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Figure 4. Three-point bending tests and microhardness measurement results; (a) flexural strength, (b) microhardness reuslts (RT: room temperature).
Figure 4. Three-point bending tests and microhardness measurement results; (a) flexural strength, (b) microhardness reuslts (RT: room temperature).
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Figure 5. Selected fracture surfaces of samples’ failure during three-point bending test: (a) cold compacted 100 MPa; (b) cold compacted 500 MPa; (c) hot pressed 100 MPa at 400 °C; (d) hot pressed 500 MPa at 400 °C.
Figure 5. Selected fracture surfaces of samples’ failure during three-point bending test: (a) cold compacted 100 MPa; (b) cold compacted 500 MPa; (c) hot pressed 100 MPa at 400 °C; (d) hot pressed 500 MPa at 400 °C.
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Figure 6. (ac) Equivalent circuits used for evaluation of the Nyquist plots.
Figure 6. (ac) Equivalent circuits used for evaluation of the Nyquist plots.
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Figure 7. Electrochemical behavior of powder metallurgy (PM) magnesium materials in HBSS: (a) cold pressed 500 MPa; (b) hot pressed 100 MPa at 400 °C; (c) hot pressed 500 MPa at 400 °C; (d) comparison of Rp values in time.
Figure 7. Electrochemical behavior of powder metallurgy (PM) magnesium materials in HBSS: (a) cold pressed 500 MPa; (b) hot pressed 100 MPa at 400 °C; (c) hot pressed 500 MPa at 400 °C; (d) comparison of Rp values in time.
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Figure 8. Electrochemical behavior of PM magnesium materials in enriched HBSS: (a) cold pressed 500 MPa; (b) hot pressed 100 MPa 400 °C; (c) hot pressed 500 MPa 400 °C; (d) comparison of Rp values in time.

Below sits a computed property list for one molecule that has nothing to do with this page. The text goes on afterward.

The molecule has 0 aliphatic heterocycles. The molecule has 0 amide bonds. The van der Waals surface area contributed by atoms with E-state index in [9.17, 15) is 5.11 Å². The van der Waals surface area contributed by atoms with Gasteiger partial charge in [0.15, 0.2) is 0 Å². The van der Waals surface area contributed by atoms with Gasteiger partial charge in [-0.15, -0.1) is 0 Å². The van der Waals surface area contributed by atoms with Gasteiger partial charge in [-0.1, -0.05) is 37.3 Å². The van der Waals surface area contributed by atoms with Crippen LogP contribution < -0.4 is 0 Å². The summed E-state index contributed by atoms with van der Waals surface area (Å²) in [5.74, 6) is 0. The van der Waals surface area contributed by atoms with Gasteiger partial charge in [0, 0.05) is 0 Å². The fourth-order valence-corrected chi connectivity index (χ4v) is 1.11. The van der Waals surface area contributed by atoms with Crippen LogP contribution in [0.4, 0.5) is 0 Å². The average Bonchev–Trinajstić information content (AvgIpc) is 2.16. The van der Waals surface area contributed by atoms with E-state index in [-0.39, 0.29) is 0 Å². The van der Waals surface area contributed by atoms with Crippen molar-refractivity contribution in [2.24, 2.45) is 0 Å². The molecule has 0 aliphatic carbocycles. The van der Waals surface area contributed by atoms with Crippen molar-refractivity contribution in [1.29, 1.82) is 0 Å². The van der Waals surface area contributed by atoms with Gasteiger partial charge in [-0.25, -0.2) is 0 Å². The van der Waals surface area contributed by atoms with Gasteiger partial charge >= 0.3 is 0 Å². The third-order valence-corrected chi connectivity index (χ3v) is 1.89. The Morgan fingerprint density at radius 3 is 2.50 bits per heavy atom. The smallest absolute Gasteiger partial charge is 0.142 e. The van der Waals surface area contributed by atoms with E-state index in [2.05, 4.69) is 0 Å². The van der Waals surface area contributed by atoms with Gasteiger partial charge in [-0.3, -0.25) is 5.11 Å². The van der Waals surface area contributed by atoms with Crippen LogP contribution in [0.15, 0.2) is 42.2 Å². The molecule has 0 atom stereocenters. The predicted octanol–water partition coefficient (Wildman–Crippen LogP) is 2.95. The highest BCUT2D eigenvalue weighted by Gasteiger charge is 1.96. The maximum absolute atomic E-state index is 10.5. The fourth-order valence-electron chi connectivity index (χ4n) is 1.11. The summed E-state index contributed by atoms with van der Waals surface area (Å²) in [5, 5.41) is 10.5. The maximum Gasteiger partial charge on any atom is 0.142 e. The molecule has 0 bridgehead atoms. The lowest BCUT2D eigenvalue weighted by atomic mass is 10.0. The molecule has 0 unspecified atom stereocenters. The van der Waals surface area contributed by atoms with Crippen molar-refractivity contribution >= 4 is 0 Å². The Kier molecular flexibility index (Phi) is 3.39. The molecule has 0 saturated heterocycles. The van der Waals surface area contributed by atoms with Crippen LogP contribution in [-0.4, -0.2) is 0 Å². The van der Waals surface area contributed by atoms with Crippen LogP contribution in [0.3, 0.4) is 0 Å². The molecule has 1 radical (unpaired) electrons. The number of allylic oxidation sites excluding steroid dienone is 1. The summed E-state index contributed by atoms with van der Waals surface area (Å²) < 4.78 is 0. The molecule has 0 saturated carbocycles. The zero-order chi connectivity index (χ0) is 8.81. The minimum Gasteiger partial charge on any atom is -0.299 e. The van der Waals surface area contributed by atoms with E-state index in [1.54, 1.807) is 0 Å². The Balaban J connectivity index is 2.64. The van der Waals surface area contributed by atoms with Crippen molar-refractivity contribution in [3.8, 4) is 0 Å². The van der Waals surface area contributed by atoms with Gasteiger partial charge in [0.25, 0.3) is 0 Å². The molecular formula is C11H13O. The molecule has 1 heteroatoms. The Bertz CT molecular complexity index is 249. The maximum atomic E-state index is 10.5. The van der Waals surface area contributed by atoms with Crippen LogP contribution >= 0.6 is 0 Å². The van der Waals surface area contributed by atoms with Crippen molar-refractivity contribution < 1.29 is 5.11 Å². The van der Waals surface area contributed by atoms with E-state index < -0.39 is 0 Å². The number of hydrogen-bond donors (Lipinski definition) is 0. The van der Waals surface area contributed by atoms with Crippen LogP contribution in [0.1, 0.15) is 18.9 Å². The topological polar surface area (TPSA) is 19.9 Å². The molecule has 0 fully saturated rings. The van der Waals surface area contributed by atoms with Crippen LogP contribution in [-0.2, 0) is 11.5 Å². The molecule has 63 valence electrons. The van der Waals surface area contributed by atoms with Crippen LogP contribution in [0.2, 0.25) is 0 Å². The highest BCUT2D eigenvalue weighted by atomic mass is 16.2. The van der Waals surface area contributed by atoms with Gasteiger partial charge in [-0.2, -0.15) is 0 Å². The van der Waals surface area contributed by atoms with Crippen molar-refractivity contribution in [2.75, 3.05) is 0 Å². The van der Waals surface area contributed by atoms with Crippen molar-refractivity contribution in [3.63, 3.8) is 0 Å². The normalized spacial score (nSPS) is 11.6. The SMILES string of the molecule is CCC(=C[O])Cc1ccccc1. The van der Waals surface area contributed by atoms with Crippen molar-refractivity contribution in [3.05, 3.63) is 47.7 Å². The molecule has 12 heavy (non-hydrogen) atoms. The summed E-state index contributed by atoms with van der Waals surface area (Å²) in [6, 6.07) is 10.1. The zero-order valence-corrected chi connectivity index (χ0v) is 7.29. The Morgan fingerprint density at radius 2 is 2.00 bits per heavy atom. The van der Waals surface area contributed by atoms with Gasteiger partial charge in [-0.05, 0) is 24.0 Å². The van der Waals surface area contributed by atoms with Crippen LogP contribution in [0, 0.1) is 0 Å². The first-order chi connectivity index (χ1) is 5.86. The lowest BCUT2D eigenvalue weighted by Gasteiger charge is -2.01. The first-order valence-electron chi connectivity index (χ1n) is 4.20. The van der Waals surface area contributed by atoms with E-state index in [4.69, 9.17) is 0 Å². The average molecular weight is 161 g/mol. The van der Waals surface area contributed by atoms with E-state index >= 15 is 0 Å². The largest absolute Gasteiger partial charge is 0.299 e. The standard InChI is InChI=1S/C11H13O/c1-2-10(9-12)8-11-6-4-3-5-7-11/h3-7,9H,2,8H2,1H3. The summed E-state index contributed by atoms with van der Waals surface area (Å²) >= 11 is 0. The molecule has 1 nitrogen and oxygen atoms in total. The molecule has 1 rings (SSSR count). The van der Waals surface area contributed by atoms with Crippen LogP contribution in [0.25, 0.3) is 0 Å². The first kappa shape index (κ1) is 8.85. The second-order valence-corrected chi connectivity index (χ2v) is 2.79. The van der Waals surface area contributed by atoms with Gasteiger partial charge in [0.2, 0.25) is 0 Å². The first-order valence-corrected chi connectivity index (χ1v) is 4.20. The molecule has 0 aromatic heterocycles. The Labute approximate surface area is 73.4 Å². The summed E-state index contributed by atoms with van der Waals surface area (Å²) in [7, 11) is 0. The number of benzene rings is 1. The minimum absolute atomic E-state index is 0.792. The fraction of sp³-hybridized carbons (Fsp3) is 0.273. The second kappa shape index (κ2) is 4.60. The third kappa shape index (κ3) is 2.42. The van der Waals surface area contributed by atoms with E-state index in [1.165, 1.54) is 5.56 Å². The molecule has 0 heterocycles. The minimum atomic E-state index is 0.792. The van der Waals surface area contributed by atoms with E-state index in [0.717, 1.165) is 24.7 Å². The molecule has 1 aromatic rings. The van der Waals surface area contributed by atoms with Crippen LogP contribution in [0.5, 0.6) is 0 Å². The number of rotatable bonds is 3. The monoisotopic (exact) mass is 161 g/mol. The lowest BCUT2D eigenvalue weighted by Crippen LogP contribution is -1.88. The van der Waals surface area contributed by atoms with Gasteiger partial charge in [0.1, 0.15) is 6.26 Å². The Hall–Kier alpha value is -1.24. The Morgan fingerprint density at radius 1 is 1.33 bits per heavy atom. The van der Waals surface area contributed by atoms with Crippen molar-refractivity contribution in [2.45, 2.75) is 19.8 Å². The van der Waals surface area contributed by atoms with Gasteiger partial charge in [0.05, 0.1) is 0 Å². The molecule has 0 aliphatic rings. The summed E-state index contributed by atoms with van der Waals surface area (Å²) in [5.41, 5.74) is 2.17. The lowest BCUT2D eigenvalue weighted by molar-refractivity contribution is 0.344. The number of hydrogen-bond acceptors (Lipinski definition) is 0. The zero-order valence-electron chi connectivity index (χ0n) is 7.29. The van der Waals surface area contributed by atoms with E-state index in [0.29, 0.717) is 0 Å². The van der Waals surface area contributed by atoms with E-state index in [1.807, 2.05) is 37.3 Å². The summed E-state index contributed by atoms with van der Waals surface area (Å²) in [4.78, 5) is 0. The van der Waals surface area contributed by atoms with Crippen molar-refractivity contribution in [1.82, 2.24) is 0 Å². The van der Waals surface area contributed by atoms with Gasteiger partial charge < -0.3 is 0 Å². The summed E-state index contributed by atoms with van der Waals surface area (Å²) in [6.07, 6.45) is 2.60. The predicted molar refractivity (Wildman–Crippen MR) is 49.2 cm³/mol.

Figure 8. Electrochemical behavior of PM magnesium materials in enriched HBSS: (a) cold pressed 500 MPa; (b) hot pressed 100 MPa 400 °C; (c) hot pressed 500 MPa 400 °C; (d) comparison of Rp values in time.
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Figure 9. Corroded surface of PM magnesium compacts (the area exposed during EIS measurement is outlined) and specimens cross-sections (A, resin; B, layer of corrosion products; C, compact); (a) cold compacted under 500 MPa, 12 h in HBSS; (b) cold compacted under 500 MPa, 24 h in enriched HBSS; (c) hot pressed under 100 MPa, 400 °C, 12 h in HBSS; (d) hot pressed under 100 MPa, 400 °C, 24 h in enriched HBSS; (e) hot pressed under 500 MPa, 400 °C, 96 h in HBSS; (f) hot pressed under 500 MPa, 400 °C, 96 h in enriched HBSS.
Figure 9. Corroded surface of PM magnesium compacts (the area exposed during EIS measurement is outlined) and specimens cross-sections (A, resin; B, layer of corrosion products; C, compact); (a) cold compacted under 500 MPa, 12 h in HBSS; (b) cold compacted under 500 MPa, 24 h in enriched HBSS; (c) hot pressed under 100 MPa, 400 °C, 12 h in HBSS; (d) hot pressed under 100 MPa, 400 °C, 24 h in enriched HBSS; (e) hot pressed under 500 MPa, 400 °C, 96 h in HBSS; (f) hot pressed under 500 MPa, 400 °C, 96 h in enriched HBSS.
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Figure 10. Corroded cross-section of pure magnesium compacts: (a) cold compacted 500 MPa, 12 h in HBSS; (b) cold compacted 500 MPa, 24 h in enriched HBSS; (c) hot pressed 100 MPa, 400 °C, 12 h in HBSS; (d) hot pressed 100 MPa, 400 °C, 24 h in enriched HBSS; (e) hot pressed 500 MPa, 400 °C, 96 h in HBSS; (f) hot pressed 500 MPa, 400 °C, 96 h in enriched HBSS.
Figure 10. Corroded cross-section of pure magnesium compacts: (a) cold compacted 500 MPa, 12 h in HBSS; (b) cold compacted 500 MPa, 24 h in enriched HBSS; (c) hot pressed 100 MPa, 400 °C, 12 h in HBSS; (d) hot pressed 100 MPa, 400 °C, 24 h in enriched HBSS; (e) hot pressed 500 MPa, 400 °C, 96 h in HBSS; (f) hot pressed 500 MPa, 400 °C, 96 h in enriched HBSS.
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Table 1. Composition of the HBSS (Hank’s Balanced Salt Solution) and enriched HBSS (supplied by GE (General Electric) Healthcare) used.
Table 1. Composition of the HBSS (Hank’s Balanced Salt Solution) and enriched HBSS (supplied by GE (General Electric) Healthcare) used.
ComponentConcentration (mg·dm−3)
HBSSEnriched HBSS
NaCl80008000
KCl400400
KH2PO46060
Glucose10001000
Na2HPO44848
MgSO4-98
CaCl2-140